Study Abroad Changed My Life Sep24


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Study Abroad Changed My Life

10301447_10152433476140040_56914583613694291_n“Study abroad changed my life,” is a phrase that is thrown around by students all the time when they’ve returned from an incredible trip to somewhere-other-than-America, and I can certainly understand why, but it’s a simplistic phrase that, in its broadness, has lost meaning. Of course studying abroad changed your life, I think. So does every choice you make on a daily basis. Our daily experiences build who we are. We shape ourselves by the opportunities we take, those we don’t, the decisions we make, and the experiences we’re given. But there truly is something unique about the experience gained when traveling. It is so easy to get caught up in a routine and to allow our environment to become like part of our very DNA. In traveling, we are forced to look at ourselves from the perspective of another country. We are forced to really consider that the things we understand to be10177419_10152428619970040_7012628374684181151_n normal or strange may be just the opposite somewhere else. But one of the most powerful gifts we are given in traveling is the opportunity to look at history from a different angle. Living in one country, history is inevitably limited. While this wasn’t new information to me, it was still tough to walk through the streets of Dresden, Germany and see churches and opera houses that had been rebuilt from burnt bricks and stones after our own nation had bombed them. Of course, there are reasons for doing anything, but without traveling, it is nearly impossible to see history from anything but the perspective of one’s own nation.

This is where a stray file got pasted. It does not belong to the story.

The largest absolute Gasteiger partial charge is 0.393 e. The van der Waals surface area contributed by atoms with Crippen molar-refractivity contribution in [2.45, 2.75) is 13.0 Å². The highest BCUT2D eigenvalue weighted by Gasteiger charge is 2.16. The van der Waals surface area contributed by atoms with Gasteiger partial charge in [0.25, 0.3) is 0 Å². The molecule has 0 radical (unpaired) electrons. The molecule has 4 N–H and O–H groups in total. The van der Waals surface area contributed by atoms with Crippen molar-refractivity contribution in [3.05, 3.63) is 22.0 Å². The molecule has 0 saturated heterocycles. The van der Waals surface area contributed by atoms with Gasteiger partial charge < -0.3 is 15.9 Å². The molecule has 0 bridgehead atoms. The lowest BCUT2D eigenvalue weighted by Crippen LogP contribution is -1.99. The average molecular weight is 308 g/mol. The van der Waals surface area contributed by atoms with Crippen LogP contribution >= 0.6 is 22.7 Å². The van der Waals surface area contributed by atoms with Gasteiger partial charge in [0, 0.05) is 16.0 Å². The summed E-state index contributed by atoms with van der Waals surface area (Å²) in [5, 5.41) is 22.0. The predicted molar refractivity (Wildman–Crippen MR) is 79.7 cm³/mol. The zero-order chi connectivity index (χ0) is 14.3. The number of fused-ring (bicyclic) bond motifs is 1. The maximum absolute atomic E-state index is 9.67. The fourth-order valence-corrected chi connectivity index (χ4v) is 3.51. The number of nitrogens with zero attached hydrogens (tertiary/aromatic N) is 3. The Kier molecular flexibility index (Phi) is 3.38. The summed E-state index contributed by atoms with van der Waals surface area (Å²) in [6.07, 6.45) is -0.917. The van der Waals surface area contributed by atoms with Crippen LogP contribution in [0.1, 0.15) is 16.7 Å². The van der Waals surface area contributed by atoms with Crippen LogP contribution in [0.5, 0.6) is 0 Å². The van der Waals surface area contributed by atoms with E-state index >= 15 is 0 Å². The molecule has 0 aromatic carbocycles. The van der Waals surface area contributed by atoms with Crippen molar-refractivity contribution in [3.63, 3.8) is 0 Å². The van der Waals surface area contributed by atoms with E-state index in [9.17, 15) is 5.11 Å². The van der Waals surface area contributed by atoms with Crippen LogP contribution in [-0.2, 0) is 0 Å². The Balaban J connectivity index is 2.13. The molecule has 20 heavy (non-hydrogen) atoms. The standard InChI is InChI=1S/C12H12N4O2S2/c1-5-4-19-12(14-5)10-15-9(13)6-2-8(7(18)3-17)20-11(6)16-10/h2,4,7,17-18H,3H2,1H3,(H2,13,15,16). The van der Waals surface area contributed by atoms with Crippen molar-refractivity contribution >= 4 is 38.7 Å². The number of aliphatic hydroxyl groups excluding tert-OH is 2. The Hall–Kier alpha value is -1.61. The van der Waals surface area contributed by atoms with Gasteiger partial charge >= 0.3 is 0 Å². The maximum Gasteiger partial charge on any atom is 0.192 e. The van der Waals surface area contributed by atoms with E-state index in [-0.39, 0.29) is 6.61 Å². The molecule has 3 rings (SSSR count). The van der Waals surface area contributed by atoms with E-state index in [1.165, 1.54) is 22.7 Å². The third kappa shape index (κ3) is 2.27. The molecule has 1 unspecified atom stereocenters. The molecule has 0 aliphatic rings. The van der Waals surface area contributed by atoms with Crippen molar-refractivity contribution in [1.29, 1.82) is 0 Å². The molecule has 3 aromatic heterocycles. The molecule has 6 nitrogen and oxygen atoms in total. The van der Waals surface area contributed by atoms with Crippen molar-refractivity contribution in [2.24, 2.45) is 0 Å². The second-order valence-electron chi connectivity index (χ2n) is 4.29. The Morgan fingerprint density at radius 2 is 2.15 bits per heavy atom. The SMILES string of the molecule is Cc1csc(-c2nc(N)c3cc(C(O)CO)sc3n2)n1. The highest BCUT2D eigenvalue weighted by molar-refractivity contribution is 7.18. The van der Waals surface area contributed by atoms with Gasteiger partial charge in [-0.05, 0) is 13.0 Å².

Besides Dresden and Leipzig, I visited Berlin, Weimar (and Buchenwald), Erfurt, Eisenach, Paris, and Z├╝rich. We saw countless sites dedicated to talented composers, 10356345_10152463634125040_5924939293678171548_nlistened to and watched incredible live performances of music we had studied, stood in awe of immense cathedrals and other cultural buildings with amazing architecture, and smiled a lot as we had the chance to see things about which we had only read. Travel is a powerful thing. Simply walking into places you have never been and having conversations with people whose culture and native language are different has the ability to teach an individual more than some classes might. So, returning from Study Abroad in Leipzig, I have to admit, in many ways, it did “change my life.” It has given me a slightly more complete perspective of the world. I wouldn’t have expected anything less, and I look forward to doing it again soon.